Topcon’s DRI OCT Triton offers multi-modal imaging capabilities.
Topcon’s DRI OCT Triton is a multi-modal imaging device that includes swept source optical coherence tomography (SS-OCT) among other OCT capabilities, such as angiography, and innovative technologies, such as eye tracking.
In this article, Victor H. Gonzalez, MD, managing partner, Valley Retina Institute, McAllen, Texas, and Yesenia Salinas, director of clinical research, Valley Retina Institute, relate their experience using the DRI OCT Triton. Further insights are provided by Carl Glittenberg, global medical director, MD, FEBO, Topcon Medical Systems, Oakland, NJ.
The Triton received FDA clearance in January as a multi-modal fundus SS-OCT instrument. SS-OCT is used to visualize the eye’s anatomy (both anterior and posterior) to detect and monitor disease.
“Mechanically, OCT is like ultrasound, except it uses light to map anatomical structures instead of sound,” explains Dr. Glittenberg. “SS technology penetrates the eye’s structures using a longer wavelength than spectral domain OCT (SD-OCT), the current standard of OCT.”
The depth of penetration achieved via the increased wavelength, at 1,050 nm, provides users with a view of the vitreous, retina, choroid, and sclera. This is useful when obstacles, such as blood, gas, cataracts, or hemorrhages, are in the eye making image capture difficult. These impediments are common in patients with serious or advanced disease, such as diabetic retinopathy and exudative macular degeneration.
Additional features and their benefits include:
- The eye-tracking tool, which provides clarity in images, even if patients move during imaging, says Dr. Glittenberg.
- Fixation target, which patients are able to concentrate on unimpeded because the light’s wavelength (1,050nm) is invisible to the human eye. This can reduce involuntary eye movement and eye fatigue, reducing the need to re-scan, Dr. Glittenberg says.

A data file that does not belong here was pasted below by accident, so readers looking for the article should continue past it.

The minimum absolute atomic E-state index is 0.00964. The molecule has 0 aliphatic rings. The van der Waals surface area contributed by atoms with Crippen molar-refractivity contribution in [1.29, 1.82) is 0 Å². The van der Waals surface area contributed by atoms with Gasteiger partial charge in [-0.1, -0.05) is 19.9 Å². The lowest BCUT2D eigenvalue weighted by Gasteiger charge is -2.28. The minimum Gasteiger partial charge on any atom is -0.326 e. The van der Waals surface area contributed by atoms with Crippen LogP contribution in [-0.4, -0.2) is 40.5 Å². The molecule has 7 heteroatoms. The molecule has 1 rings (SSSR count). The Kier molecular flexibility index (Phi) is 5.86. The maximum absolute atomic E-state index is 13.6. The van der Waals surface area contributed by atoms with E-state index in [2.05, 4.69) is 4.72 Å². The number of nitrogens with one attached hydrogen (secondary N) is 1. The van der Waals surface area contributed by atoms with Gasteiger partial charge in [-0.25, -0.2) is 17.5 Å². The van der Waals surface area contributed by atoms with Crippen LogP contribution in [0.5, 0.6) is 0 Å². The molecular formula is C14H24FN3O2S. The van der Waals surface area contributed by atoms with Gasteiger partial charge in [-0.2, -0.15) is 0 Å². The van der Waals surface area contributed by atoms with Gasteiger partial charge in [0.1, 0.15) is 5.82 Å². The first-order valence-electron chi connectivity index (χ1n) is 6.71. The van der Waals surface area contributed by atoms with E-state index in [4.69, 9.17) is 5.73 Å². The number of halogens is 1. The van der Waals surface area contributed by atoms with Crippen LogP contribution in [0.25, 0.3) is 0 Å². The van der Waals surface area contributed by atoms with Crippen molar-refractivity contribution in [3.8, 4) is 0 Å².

- Triton can also capture a 3D scan, with or without color fundus photography, to avoid constricting the pupil or meet the needs of patients with small pupils.
- Comprehensive data analysis options, allows the practice to compare individual measurement data to corresponding normative data. Dr. Glittenberg says this gives doctors support to diagnose, treat, and manage patients with glaucoma and macular degeneration, as well as other conditions.
Additionally, the system can be upgraded as software advances.
Operating the device
Minimal training is needed to operate Triton, says Ms. Salinas.
“It has been fairly simple to operate the equipment and capture images using its multi-modal settings, as well as to get the research staff certified through different reading centers for clinical studies,” she says.
“Staff have found that learning to use the Triton is simple and logical,” says Dr. Gonzalez. “They can easily and quickly use the software to properly perform and analyze studies. Physicians can remotely review studies with a patient, allowing the unit to continue to be used to evaluate other patients. This can translate into an important increase in revenue for the practice.”
The system’s joystick allows users to easily maneuver the device and take an image with one click of a button, located on top, Ms. Salinas says. Focusing circles on the screen align, confirming when a good image is captured. A touchscreen allows users to choose custom settings for image sizes.
Due to the multi-modal nature of the DRI OCT Triton, it can save time for the technician and the patient, something specifically evident for those who require multiple tests to help manage their condition, as is the case with exudative macular degeneration.
“By delivering rapid results, physicians can quickly evaluate, diagnose, and choose the best treatment option for their patients,” Ms. Salinas says. With regards to speed, SS-OCT imaging scan has a speed of 100,000 A-scan/second, according to the company.
When using the Triton, Ms. Salinas says she can perform more diagnostic exams per day. Having the review station set up in the exam room helps with patient flow as the testing room is not occupied for more than the time required for testing.
“This is ideal when more than one provider practices in a facility,” she says.
Additionally, results can be uploaded directly to health records.
As a researcher, Dr. Gonzalez says he needs to be able to evaluate patients’ pathology with diagnostic tests that are widely available and those that will be important for future management, such as OCT angiography, to properly evaluate the benefit of future therapeutic options.
The Triton, Ms. Salinas points out, specifically has aided in the practice’s participation in clinical trials: “It has allowed us to stay abreast in our industry by allowing us to set guidelines or references on diagnostic tests that assist our specialists when diagnosing and managing ocular diseases.” OP